Article Title

Informing a value care model: Lessons from an integrated adult neurogenomics clinic


Background: Advances in genomics provide improved opportunities for diagnosis of complex neurogenetic disorders, yet the optimal approach to translate these benefits to the outpatient clinic is unclear.

Aims: We retrospectively reviewed referral indications and outcomes of an integrated multidisciplinary team (MDT) clinic pathway for adults with suspected neurogenetic disorders. The associated cost implications were estimated.

Methods: Consecutive patients who attended the neurogenomics clinic from January 2017 to April 2020 were included. The clinic comprised neurologists, clinical geneticists and genetic counsellors, who assessed each patient concurrently.

Results: Ninety-nine new patients were referred spanning 45 different clinical diagnoses. Following MDT clinical assessment, 23% (23/99) of referral diagnoses were revised prior to molecular testing. Eighty-one patients (82%) underwent genetic testing, including 43 exome-based panels, 15 whole-genome sequencing, 14 single gene tests, 27 repeat-primed polymerase chain reaction testing and two chromosomal microarrays. Overall, 33/99 patients (33%) received a diagnosis, either a molecular diagnosis (n = 24, of which 22 were diagnostic and two were predictive) or a clinical diagnosis (n = 9). Of the clinical diagnosis cohort, five patients received a diagnosis without molecular testing and four patients whose negative testing (one diagnostic and three predictive) allowed exclusion of genetic differentials and, hence, confirmation of clinical diagnoses. The diagnostic rate following MDT and diagnostic testing was 30% (28/94), excluding the five predictive testing cases. MDT assessment aligned with eventual molecular diagnoses in 96% of cases. The estimated average costs were AU $1386 per patient undergoing MDT assessment and AU$4159 per diagnosis achieved.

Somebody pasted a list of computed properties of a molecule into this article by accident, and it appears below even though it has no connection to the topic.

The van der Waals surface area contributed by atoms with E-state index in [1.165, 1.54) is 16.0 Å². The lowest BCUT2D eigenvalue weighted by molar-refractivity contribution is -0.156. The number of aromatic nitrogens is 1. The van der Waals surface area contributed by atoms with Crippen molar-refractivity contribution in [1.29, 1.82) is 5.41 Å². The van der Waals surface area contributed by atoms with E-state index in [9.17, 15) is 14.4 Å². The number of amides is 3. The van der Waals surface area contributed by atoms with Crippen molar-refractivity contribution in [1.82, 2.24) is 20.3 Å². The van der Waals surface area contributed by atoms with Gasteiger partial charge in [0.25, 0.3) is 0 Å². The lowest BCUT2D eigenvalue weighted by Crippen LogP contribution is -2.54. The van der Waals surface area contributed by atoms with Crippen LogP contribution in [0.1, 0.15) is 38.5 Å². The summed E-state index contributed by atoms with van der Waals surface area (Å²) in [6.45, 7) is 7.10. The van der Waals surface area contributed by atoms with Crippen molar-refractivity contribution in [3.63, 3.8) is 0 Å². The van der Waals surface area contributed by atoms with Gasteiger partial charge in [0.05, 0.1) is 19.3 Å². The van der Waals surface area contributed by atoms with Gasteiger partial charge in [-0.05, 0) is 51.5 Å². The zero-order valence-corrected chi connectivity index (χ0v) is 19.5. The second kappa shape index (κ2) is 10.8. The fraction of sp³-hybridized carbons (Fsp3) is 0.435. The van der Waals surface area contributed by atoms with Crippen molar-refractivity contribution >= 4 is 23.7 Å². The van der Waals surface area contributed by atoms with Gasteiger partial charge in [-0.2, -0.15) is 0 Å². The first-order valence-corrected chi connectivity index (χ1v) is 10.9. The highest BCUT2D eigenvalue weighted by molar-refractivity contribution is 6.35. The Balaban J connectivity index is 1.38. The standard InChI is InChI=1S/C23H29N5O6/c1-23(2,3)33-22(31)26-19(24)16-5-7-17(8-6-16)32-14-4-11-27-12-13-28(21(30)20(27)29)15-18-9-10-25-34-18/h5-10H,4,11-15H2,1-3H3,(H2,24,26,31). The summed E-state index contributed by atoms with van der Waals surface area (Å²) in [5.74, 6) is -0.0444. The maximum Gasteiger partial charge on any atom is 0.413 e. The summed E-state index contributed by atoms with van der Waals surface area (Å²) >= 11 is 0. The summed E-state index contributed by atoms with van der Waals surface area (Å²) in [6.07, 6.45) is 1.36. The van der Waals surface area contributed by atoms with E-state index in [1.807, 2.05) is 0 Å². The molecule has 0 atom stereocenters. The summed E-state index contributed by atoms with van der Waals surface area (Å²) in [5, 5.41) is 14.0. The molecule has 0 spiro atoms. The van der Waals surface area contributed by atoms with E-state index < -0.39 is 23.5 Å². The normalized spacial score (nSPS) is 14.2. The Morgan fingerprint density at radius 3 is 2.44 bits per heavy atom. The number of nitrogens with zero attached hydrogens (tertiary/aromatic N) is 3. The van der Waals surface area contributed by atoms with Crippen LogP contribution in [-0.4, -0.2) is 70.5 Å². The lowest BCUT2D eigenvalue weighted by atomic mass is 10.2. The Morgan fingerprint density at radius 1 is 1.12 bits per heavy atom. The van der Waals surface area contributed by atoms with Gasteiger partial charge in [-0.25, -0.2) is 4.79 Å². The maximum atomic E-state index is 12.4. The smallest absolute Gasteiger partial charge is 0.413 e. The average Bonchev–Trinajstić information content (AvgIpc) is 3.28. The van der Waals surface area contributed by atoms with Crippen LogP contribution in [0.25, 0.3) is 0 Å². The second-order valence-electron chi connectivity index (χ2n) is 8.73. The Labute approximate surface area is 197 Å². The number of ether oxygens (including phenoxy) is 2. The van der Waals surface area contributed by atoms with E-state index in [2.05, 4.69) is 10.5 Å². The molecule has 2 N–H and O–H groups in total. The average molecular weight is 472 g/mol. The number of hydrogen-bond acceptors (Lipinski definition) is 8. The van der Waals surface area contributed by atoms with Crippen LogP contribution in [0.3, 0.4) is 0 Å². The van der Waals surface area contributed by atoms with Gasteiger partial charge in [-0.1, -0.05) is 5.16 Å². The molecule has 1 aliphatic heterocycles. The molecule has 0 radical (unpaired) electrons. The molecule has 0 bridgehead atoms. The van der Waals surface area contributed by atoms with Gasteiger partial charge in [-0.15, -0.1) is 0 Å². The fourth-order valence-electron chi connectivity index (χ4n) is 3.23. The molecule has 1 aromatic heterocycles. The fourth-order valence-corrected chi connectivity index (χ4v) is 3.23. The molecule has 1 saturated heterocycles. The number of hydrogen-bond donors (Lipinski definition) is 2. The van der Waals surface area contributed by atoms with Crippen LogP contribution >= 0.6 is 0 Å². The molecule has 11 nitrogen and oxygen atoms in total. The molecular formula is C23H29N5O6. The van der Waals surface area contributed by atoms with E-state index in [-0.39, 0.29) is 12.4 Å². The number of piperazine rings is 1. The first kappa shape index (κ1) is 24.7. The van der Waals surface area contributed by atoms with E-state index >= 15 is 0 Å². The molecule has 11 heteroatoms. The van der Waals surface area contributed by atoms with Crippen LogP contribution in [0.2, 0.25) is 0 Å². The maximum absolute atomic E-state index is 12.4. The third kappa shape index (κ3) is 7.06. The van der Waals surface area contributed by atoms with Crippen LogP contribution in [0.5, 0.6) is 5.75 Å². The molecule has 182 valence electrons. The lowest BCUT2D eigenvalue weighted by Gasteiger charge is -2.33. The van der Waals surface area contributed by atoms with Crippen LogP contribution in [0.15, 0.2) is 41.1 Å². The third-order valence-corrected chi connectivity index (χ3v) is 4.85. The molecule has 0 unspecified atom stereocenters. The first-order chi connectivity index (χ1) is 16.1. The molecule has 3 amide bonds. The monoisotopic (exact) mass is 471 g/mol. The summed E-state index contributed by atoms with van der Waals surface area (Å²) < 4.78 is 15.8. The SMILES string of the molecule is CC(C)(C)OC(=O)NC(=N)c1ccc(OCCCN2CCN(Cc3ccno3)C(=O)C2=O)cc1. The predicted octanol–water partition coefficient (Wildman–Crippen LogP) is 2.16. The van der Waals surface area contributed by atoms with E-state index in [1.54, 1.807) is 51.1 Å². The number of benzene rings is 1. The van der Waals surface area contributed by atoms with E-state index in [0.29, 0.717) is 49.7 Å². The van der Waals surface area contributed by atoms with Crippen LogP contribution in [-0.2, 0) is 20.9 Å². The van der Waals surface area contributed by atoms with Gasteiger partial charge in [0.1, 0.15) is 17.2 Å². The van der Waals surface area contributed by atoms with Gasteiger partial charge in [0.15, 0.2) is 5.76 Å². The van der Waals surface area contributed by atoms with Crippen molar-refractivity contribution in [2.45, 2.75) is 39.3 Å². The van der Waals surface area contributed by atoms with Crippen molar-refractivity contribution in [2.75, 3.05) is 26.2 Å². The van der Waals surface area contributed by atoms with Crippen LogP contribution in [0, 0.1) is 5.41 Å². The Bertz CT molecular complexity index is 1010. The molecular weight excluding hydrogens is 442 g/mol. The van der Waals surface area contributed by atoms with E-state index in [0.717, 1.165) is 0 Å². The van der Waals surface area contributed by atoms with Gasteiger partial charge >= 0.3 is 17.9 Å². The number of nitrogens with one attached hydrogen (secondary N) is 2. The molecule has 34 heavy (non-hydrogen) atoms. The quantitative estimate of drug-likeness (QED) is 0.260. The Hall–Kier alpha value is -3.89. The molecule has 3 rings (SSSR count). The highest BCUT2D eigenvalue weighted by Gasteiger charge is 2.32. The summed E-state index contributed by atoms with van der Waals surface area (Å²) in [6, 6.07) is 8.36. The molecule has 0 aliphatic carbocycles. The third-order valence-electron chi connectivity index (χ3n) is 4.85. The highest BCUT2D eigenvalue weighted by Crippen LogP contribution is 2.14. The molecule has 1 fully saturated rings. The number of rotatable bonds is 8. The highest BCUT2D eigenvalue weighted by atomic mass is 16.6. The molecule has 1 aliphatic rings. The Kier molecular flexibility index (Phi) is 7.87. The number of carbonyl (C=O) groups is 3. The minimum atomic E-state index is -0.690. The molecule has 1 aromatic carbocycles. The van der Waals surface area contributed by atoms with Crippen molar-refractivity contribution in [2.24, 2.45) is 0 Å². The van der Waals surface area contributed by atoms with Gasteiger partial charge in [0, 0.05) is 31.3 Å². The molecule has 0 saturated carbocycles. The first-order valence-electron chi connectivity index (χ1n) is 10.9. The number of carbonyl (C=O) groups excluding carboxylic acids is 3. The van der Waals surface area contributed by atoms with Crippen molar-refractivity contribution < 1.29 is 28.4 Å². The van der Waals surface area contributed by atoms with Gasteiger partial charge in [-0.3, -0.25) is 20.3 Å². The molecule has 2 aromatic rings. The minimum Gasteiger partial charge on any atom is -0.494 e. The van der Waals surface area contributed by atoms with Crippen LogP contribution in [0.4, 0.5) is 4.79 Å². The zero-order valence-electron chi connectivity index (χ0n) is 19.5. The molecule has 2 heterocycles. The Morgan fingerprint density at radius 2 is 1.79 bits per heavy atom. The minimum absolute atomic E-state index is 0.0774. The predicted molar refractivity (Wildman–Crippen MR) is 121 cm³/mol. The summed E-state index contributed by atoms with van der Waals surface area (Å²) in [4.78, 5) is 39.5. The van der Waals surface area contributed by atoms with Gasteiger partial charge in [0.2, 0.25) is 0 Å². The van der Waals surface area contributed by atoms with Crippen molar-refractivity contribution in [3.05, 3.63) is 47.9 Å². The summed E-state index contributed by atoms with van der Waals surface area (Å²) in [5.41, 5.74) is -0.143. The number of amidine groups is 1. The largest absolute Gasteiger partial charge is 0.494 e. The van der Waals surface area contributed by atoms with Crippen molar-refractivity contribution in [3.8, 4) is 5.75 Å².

Conclusions: We present an integrated multidisciplinary neurogenomics clinic pathway providing a diagnostic yield of 33% (30% excluding predictive testing cases), with costing implications. The relatively high diagnostic yield may be attributed to multidisciplinary input integrating accurate phenotyping of complex disorders and interpretation of genomic findings.


Neurogenomics, neurogenetics, multidisciplinary clinic, patient-centred, diagnostic odyssey, diagnostic yield

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